When chief executives talk about compensation, they frequently complain that critics fail to take into account the marketplace--the "war for talent" within industries and the benchmarks set by their peers.
To try to assess how compensation for Chicago-area CEOs stacked up against their peers last year, the Tribune drew a sample of 10 companies among the 100 biggest local firms by market capitalization--one from each group of 10 in the rankings--and compared the chief executive's package with those from its peer-group companies, as identified by its proxy statement or the Standard & Poor's classification system.
The result: Half of Chicago CEOs hauled in total compensation higher than the average of their industry peers--and half fell below the average.
Measuring total compensation, which includes cash, bonus and long-term incentive pay such as stock options, the five who outpaced their industry peer group were William Osborn of Northern Trust, John Edwardson of CDW Computer Centers, Richard Vie of Unitrin, Louis Nicastro of WMS Industries and Neil Novich of Ryerson Tull.
Pay experts report that board compensation committees generally examine peer-group data when setting performance goals and salaries for executives, but there is a wide disparity in what constitutes a peer group.
Further, with most companies aiming to pay their executives in the 50th to 75th percentile of the peer group--akin to the Lake Wobegon syndrome, where everyone is above average--overall pay targets keep shooting higher.
"If everybody does it, you get this ratcheting effect, and pay keeps going up and up," said Andrew Goldstein, a pay consultant with Watson Wyatt Worldwide in Chicago.
The biggest winner in the sample of 10 local companies was former UAL Corp. executive Edwardson, who received a package valued at more than $43 million for his first year on the job at CDW. That puts Edwardson at the top of the pay heap in Chicago, but he's also far ahead of his peer group.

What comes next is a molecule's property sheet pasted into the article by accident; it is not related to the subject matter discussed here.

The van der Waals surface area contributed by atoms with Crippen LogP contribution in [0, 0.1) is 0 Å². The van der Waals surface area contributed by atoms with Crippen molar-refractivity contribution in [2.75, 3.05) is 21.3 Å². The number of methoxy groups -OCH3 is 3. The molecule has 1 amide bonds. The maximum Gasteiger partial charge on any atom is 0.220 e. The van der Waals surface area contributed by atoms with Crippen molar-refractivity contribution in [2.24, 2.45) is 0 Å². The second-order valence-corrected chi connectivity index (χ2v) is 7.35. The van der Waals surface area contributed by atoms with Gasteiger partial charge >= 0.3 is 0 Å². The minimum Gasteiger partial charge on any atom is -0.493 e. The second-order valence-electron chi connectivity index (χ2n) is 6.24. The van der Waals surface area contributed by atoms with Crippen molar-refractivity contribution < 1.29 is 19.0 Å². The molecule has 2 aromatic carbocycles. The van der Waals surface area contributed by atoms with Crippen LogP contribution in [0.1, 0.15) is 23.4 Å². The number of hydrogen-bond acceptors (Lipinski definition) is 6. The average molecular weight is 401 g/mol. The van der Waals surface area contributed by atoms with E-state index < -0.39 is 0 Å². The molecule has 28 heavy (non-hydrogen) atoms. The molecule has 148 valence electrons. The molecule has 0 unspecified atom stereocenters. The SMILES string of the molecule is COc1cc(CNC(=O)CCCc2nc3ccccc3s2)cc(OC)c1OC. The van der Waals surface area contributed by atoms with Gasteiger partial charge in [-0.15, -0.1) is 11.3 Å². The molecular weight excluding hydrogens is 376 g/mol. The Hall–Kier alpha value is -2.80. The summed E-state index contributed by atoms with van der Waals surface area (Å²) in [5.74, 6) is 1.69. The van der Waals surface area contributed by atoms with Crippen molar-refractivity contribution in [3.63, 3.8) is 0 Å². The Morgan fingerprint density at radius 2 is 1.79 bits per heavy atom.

That group, however, points to the difficulty in identifying peer companies. S&P classifies CDW--which sells mainly through catalogs and its Web site and does relatively little consumer business--as a computer and electronics retail firm; others in that category closest to CDW in market capitalization are Best Buy, Circuit City and Radio Shack. Those executives earned an average $22.8 million in total compensation last year.
A CDW spokesman said Edwardson's pay was part of a negotiated employment contract when he joined the firm in January 2001 but declined to elaborate. Pay experts said it is common for companies to front-load hefty pay packages for an incoming CEO to compensate them for giving up retirement and other long-term pay perks at previous employers.
At Chicago-based Ryerson Tull, a metals distributor that was a former Inland Steel unit, CEO Novich received a pay package worth $2.03 million, far above the $658,081 peer average. Of the total, $1.45 million came in the form of stock options.
"The stock option grant in 2001 [for most top executives] was really a two-year program. We were in the midst of a downturn in our industry, and we wanted to make sure we retained management. There will be no options grant in 2002," said company spokesman Terence Rogers, who added Novich hasn't received an increase in base pay in three years.
"When we compete for talent, we look across a broad spectrum of competitors, and among those we come out in the lower end of the comparison."
Short on cash
Looking just at cash in the bank, however, eight of the local CEOs were below their peers' average. Only Unitrin's Richard Vie and Ryerson Tull's Novich received more cash compensation than their peers.
And one local executive came in way below his peers: new UAL CEO John Creighton.
The former CEO of timber giant Weyerhaeuser took over Oct. 28, when James Goodwin resigned after warning that the airline could perish.
Creighton took just $11,364 for 2001--less than the $12,760 annual average for dishwashers, according to the Bureau of Labor Statistics--because of United's financial woes. And that wasn't even for his work as CEO--it's cash to cover a tax obligation on travel he received as an outside UAL director.
But he also got something not available to most dishwashers--options. His total long-term incentive package for 2001 was valued at $3.6 million.Copyright © 2015, Los Angeles Times